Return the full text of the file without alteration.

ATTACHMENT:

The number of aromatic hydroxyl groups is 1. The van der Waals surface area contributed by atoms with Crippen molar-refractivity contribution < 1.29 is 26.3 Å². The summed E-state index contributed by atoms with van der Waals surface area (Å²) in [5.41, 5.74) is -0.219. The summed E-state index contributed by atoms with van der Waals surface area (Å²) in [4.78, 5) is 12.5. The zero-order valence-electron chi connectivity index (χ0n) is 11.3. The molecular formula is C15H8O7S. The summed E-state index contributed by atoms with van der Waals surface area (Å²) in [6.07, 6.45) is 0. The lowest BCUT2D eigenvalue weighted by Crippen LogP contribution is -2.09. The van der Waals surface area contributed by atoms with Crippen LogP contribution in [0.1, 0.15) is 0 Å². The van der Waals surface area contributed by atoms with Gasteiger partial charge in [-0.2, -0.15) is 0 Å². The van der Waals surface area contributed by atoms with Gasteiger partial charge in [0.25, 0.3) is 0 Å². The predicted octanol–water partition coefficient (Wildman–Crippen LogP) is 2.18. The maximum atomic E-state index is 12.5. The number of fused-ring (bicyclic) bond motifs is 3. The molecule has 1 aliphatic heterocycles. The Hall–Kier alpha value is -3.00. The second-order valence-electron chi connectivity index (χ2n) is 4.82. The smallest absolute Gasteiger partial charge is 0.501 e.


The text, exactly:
The number of aromatic hydroxyl groups is 1. The van der Waals surface area contributed by atoms with Crippen molar-refractivity contribution < 1.29 is 26.3 Å². The summed E-state index contributed by atoms with van der Waals surface area (Å²) in [5.41, 5.74) is -0.219. The summed E-state index contributed by atoms with van der Waals surface area (Å²) in [4.78, 5) is 12.5. The zero-order valence-electron chi connectivity index (χ0n) is 11.3. The molecular formula is C15H8O7S. The summed E-state index contributed by atoms with van der Waals surface area (Å²) in [6.07, 6.45) is 0. The lowest BCUT2D eigenvalue weighted by Crippen LogP contribution is -2.09. The van der Waals surface area contributed by atoms with Crippen LogP contribution in [0.1, 0.15) is 0 Å². The van der Waals surface area contributed by atoms with Gasteiger partial charge in [-0.2, -0.15) is 0 Å². The van der Waals surface area contributed by atoms with Gasteiger partial charge in [0.25, 0.3) is 0 Å². The predicted octanol–water partition coefficient (Wildman–Crippen LogP) is 2.18. The maximum atomic E-state index is 12.5. The number of fused-ring (bicyclic) bond motifs is 3. The molecule has 1 aliphatic heterocycles. The Hall–Kier alpha value is -3.00. The second-order valence-electron chi connectivity index (χ2n) is 4.82. The smallest absolute Gasteiger partial charge is 0.501 e.